In the first essay for the Race and Jazz column
, I gave a first-person account of how my love and appreciation of certain "white" saxophonists served to safeguard me from the temptation of racism back in college during the early-to-mid-'80s. My second essay
privileged culture over race, and told the story of how attorney and constitutional law professor Charles L. Black's love of Louis Armstrong
's genius from the early '30s gave him a way out of the morass of Southern racism, a better appreciation for the culture he shared with Southern black folks, and a foundation for his legal brief in the 1954 Brown vs. Board of Education case.
This third piece for the column is smack dab in the here and now.
At the time I attended the Jazz Journalists Association (JJA) award ceremony at the City Winery in Tribeca, on June 11, 2011, I had intended to write my next article for the column about the charge levied by some musicians that the recent Grammy
category cuts were in some way based on race, or, rather, on the claim that whether the intent of the cuts were race-based or not, the effect skews against more artists of color.
But after first lounging in the back of the venue, facing the raised stage where Candido Camero
, Randy Weston
, T.K. Blue
, Gregory Porter
and others performed, and from which the categories, nominees and award winners were announced, I decided to walk over to where the action wasstage left, by the long bar you see up and to the right when entering the sizable venue owned by Michael Dorf. That's where the journalists, musicians, and others in the jazz artistic and business community were largely huddled, standing rather than sitting, enjoying conversation, appetizers, and free-flowing drinks.
I walked over to greet Joe Lovano
, seated nearby with Pat Philips, Terri Hinte and Todd Barkan. I joked with him, saying that if you had to lose to anyone in the Musician of the Year category, if it turns out to be Sonny Rollins
, then, my man, you ain't got nothin' to be ashamed of. Joe laughed and agreed. Not only is Lovano an innovative, soulful saxophonist; he's such a warm, good guy. Interviewing him last summer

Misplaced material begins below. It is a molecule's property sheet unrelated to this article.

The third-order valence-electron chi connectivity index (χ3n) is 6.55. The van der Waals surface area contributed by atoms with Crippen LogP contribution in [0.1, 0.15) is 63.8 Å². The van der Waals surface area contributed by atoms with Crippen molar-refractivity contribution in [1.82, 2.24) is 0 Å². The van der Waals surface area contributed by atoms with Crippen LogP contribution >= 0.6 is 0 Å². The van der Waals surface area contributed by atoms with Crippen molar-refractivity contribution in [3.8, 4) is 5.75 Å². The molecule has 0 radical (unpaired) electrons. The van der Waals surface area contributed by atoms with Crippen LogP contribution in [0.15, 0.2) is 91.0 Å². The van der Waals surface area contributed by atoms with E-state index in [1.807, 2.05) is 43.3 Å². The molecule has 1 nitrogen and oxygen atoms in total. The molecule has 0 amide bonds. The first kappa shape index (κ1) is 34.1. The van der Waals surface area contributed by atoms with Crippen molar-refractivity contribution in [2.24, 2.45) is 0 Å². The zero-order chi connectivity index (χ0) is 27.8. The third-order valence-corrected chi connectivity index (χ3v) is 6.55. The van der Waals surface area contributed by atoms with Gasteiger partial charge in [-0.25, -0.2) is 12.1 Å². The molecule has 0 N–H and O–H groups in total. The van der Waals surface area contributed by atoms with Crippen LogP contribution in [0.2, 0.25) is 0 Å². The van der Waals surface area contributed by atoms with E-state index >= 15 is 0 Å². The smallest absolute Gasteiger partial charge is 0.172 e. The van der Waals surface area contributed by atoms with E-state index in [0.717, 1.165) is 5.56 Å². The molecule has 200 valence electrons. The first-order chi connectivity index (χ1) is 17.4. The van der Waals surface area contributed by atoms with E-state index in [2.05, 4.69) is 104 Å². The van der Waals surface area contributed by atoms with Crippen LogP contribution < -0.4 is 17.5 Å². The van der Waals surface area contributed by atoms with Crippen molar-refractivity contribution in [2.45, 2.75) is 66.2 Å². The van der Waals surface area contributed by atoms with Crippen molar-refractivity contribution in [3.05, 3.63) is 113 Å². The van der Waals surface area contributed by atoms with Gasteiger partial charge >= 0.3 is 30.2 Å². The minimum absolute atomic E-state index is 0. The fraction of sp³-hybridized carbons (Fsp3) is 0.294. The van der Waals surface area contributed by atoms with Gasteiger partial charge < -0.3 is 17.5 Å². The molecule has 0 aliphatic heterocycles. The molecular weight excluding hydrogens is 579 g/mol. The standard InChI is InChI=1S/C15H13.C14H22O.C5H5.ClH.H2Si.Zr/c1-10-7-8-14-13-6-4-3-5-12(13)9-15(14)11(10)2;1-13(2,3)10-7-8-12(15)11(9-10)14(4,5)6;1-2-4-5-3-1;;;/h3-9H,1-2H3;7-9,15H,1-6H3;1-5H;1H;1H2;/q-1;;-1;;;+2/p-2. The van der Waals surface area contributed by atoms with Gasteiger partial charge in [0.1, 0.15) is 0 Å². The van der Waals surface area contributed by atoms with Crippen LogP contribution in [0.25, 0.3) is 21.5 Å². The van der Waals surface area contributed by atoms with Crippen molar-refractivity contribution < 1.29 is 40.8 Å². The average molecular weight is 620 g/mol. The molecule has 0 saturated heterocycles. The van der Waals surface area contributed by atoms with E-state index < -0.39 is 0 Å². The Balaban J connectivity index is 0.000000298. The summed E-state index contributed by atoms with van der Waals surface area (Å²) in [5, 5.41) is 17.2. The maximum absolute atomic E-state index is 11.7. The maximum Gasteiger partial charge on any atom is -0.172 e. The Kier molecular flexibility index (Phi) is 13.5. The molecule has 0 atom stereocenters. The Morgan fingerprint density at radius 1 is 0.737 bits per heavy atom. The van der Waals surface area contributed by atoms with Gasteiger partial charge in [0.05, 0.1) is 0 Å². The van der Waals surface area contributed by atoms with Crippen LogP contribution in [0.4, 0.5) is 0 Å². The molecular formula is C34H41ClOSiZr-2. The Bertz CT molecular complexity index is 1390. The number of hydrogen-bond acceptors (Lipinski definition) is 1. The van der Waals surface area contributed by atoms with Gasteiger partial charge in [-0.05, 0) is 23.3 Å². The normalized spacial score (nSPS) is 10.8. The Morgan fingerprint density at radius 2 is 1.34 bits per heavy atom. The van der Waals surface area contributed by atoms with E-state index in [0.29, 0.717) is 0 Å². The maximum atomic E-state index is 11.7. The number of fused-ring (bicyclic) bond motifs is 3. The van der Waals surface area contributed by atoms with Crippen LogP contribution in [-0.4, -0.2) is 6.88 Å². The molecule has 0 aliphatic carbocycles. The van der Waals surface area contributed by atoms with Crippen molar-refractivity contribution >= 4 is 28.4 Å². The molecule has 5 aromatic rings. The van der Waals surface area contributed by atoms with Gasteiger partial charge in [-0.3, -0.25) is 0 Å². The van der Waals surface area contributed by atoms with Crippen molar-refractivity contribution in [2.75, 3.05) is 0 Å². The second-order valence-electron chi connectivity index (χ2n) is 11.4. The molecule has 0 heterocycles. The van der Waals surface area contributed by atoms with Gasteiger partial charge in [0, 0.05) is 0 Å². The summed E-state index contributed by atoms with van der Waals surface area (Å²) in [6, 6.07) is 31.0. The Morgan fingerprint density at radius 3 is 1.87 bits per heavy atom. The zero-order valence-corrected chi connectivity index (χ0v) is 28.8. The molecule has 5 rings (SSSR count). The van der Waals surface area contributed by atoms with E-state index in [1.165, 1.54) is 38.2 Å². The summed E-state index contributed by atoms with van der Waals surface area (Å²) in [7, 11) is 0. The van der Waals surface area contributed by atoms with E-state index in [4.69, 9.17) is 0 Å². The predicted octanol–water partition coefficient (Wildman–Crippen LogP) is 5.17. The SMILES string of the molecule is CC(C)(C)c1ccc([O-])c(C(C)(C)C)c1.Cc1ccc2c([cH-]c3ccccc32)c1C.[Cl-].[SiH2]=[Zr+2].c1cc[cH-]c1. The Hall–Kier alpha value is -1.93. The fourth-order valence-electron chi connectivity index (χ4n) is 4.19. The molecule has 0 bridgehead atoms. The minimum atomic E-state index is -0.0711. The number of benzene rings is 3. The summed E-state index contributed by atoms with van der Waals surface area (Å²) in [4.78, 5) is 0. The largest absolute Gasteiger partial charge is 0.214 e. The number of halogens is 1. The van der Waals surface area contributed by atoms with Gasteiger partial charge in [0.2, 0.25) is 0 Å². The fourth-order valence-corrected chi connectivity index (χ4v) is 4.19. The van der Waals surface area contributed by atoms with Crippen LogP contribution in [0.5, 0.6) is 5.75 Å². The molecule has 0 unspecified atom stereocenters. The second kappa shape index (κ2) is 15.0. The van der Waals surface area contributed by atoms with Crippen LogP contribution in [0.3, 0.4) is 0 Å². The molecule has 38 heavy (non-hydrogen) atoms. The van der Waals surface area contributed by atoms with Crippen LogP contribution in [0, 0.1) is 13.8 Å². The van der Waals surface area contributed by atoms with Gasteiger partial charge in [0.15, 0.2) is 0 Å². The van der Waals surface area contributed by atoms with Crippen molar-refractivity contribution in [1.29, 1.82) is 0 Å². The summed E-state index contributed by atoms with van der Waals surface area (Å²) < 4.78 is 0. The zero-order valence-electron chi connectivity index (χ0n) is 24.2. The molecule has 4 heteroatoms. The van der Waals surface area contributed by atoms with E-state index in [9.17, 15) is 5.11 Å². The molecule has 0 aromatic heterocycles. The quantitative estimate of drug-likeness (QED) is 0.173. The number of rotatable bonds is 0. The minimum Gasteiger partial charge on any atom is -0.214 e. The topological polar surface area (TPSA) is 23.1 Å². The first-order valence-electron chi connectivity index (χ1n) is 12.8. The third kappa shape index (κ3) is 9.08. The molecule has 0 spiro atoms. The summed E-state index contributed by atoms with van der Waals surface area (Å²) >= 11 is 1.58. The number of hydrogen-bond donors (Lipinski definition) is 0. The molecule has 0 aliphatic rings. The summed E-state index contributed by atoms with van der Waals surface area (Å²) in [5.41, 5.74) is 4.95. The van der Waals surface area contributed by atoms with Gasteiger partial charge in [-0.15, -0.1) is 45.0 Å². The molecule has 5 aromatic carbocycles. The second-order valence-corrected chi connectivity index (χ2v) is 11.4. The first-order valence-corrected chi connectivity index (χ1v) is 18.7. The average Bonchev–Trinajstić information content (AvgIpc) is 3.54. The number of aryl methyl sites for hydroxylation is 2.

for the National Jazz Museum in Harlem's series Harlem Speaks
a public program that I co-producewas an experience of simpatico and swing in conversation that I'll always treasure.
Then, if I remember correctly, the nominees for Lifetime Achievement in Jazz Journalism
were announced by Howard Mandel, President of the JJA. They were: Amiri Baraka, Ben Ratliff, Bill Milkowski, and Stanley Crouch. The winner: Bill Milkowski.
Shortly thereafter, Gary Giddins, one of the premier jazz critics of past 30+ years, pulled me to the side and pointed out that in the 15 years of JJA awards, a black writer has never
won in the Lifetime Achievement
At that moment, I switched award ceremonies. Bobby Sanabria
and other musicians protesting the elimination of 31 categories
are bringing a suit against NARAS
, and have initiated a boycott of CBS, the network that airs the Grammy Awards
. That controversy should have legs for awhile, and I may well return to it in a future column.
But this particular story of race and media, jazz and journalism, is of special importance to the community of jazz musicians, writers and critics also. Whereas some might prefer to sweep race discourse under the rug, we launched this column to deal withstraight-up and straight-aheadthe issue of race and jazz not only in the past, but now.
To that end, Giddins and I spoke over the phone, to go into some detail about his observation of how race plays into not only awards given by an association of jazz journalists, but also into the very "national newspaper of record," The New York Times